This year’s federal budget proposed changes to testamentary trusts. Currently, a testamentary trust has its own graduated rates of income tax. In contrast, a trust established during one’s lifetime, known as an inter vivos trust, is taxed at the highest marginal tax rate. If the draft legislation is enacted, testamentary trusts will also be taxed at the highest marginal rate, starting in 2016.

However, an estate will generally have access to graduated rates for 36 months after the individual’s death. Graduated rates will only be available to certain testamentary trusts with disabled beneficiaries who are eligible for the federal Disability Tax Credit.

Clients updating their estate plans may now wonder: Why still use a trust under a will?

Although the tax advantages of using a trust under a will to split income between the trust and higher-tax-rate beneficiaries will be curtailed, there are still compelling reasons for using testamentary trusts, including:

  1. Income splitting. A trust can be used to minimize tax by sprinkling income among several beneficiaries in lower tax brackets. This can include the main beneficiaries and their children, if also beneficiaries.
  2. Succession planning. A trust can ensure succession of capital to the next generation, particularly for blended families. For example, a spouse may be entitled to income from the trust fund to maintain his standard of living for his lifetime, after which the children receive the trust fund’s capital.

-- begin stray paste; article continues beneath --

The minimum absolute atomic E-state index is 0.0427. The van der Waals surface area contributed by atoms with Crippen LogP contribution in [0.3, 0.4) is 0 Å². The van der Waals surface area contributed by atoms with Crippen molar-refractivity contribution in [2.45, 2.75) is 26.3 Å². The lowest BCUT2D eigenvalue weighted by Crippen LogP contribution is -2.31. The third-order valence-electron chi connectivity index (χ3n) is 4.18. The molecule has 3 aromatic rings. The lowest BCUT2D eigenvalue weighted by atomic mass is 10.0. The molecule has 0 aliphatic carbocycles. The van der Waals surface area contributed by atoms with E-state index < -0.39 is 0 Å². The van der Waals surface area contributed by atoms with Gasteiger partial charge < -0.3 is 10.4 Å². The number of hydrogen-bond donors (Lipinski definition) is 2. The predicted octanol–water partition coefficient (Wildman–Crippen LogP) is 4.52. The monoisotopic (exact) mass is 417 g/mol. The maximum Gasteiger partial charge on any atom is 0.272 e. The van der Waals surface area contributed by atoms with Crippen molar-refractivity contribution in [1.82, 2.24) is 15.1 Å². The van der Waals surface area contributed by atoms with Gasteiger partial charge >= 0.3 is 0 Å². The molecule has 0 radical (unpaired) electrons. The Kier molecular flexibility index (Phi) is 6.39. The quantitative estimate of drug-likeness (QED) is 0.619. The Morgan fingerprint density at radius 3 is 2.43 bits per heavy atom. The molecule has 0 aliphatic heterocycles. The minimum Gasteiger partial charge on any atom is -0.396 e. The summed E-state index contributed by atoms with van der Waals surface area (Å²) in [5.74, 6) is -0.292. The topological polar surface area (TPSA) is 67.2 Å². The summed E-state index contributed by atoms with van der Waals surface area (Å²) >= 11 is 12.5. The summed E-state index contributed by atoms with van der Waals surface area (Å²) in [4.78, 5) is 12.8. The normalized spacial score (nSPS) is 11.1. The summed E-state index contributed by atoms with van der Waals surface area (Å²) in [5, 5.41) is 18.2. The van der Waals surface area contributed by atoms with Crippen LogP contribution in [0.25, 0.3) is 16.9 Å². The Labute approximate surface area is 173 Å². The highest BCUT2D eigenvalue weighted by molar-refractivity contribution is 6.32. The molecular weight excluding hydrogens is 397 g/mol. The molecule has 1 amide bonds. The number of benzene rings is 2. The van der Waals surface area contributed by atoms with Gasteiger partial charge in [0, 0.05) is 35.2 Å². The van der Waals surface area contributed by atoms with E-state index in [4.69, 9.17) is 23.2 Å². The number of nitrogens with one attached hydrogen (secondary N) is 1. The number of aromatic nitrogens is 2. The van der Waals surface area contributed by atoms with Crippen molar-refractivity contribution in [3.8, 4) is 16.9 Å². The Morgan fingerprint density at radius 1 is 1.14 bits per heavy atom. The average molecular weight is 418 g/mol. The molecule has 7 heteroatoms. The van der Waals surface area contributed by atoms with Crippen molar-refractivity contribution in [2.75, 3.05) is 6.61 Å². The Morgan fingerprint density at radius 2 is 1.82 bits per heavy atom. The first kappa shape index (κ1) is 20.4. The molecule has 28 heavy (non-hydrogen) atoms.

3. Protection of minors and other beneficiaries. Assets can be held in trust until a beneficiary reaches a financially responsible age. They can also be held on protective terms for beneficiaries with special needs.
  4. Protection against matrimonial and creditor claims. A trust can limit a beneficiary’s rights to the trust fund. This includes allowing income and capital to be paid only on the trustee’s discretion. Generally, a creditor of a beneficiary will not have better rights to a trust interest than the beneficiary.
  5. Avoiding unnecessary probate fees on beneficiary’s death. Depending on the jurisdiction, assets that are paid outright
    to a beneficiary under a will can later be subject to substantial probate fees if the assets are owned on the beneficiary’s death.
    Fees are not payable if the assets are held in a trust that doesn’t form part of the beneficiary’s estate.
  6. American estate planning. If your client or her spouse or intended beneficiaries are U.S. citizens or are domiciled in the U.S. and subject to U.S. gift and estate tax, a trust can be used to defer or minimize U.S. estate tax liability.
  7. Testamentary trusts are versatile and have many uses, notwithstanding proposed changes to the rates they’re taxed at. When considering estate planning using trusts, consider your client’s unique circumstances.

    By Margaret O’Sullivan, principal of O’Sullivan Estate Lawyers in Toronto.